A client came to see me and showed me an email from a PCT manager. The GP has been doing a few odd bits and pieces for the PCT, chairing sessions etc, and as per the last 20 years or so, banks these bits into her current account and then tells us the figures at the end of the tax year.
This PCT manager is concerned that the money is going into an ordinary current account and not a business account, and is worried that the GP is not declaring this income to HMRC. So concerned, that she is now refusing to make payments to not only this client, but all the other GPs who do this sort of ad hoc work, and who don't have a business bank account.
We wrote to this manager explaining that we are the accountants and confirming that all this income is declared. I thought this would be sufficient to reassure the manager, but no.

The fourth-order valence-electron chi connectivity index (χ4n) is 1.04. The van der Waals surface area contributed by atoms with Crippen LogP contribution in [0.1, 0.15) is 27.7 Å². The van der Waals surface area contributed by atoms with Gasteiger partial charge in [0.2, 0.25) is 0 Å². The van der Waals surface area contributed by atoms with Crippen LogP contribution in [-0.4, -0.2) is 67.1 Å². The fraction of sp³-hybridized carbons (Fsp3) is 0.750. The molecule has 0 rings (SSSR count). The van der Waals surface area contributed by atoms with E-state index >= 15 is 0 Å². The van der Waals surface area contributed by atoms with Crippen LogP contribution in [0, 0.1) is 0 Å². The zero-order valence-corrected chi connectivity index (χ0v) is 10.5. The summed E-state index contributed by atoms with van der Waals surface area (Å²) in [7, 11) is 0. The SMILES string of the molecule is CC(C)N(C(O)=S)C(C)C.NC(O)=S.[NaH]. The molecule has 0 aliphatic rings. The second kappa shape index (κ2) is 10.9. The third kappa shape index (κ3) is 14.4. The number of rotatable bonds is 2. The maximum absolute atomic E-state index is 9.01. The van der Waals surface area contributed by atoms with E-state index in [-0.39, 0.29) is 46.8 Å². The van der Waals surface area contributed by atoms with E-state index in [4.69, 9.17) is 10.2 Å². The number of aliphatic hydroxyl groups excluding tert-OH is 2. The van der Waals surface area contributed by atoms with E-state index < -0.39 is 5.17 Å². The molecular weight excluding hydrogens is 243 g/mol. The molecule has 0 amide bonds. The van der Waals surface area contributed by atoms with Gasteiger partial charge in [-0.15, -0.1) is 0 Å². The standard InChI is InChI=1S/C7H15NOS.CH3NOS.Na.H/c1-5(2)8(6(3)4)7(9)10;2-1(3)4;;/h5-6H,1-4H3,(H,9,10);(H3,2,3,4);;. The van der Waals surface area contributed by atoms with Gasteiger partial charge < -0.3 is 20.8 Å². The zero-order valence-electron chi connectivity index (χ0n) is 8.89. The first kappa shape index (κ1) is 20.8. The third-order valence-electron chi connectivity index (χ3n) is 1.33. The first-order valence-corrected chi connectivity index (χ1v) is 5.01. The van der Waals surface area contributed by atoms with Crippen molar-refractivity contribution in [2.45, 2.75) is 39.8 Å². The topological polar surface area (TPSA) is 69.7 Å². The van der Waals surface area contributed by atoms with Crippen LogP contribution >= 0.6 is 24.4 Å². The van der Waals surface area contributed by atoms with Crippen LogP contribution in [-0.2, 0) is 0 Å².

Instead, the manager herself had come up with a solution. She has negotiated with the local hospital, and it will set up subsidiary accounts at the hospital's bank for each of the GPs. All the GPs need to do is obtain two written professional references, get a CRB check, attend a personal interview, and then the accounts can be set up and the problem resolved.
I can't put my reaction to this suggestion in writing, it was extremely rude, but I suggested to my client that she just tells the manager that if she refuses to pay her, she will sue her. A lawyer friend suggested for "breach of public duty" I like it!
I suppose we can sleep easy knowing the unpaid underskilled and underworked civil agents of HMRC embedded in the local PCT are ensuring we all pay our dues.......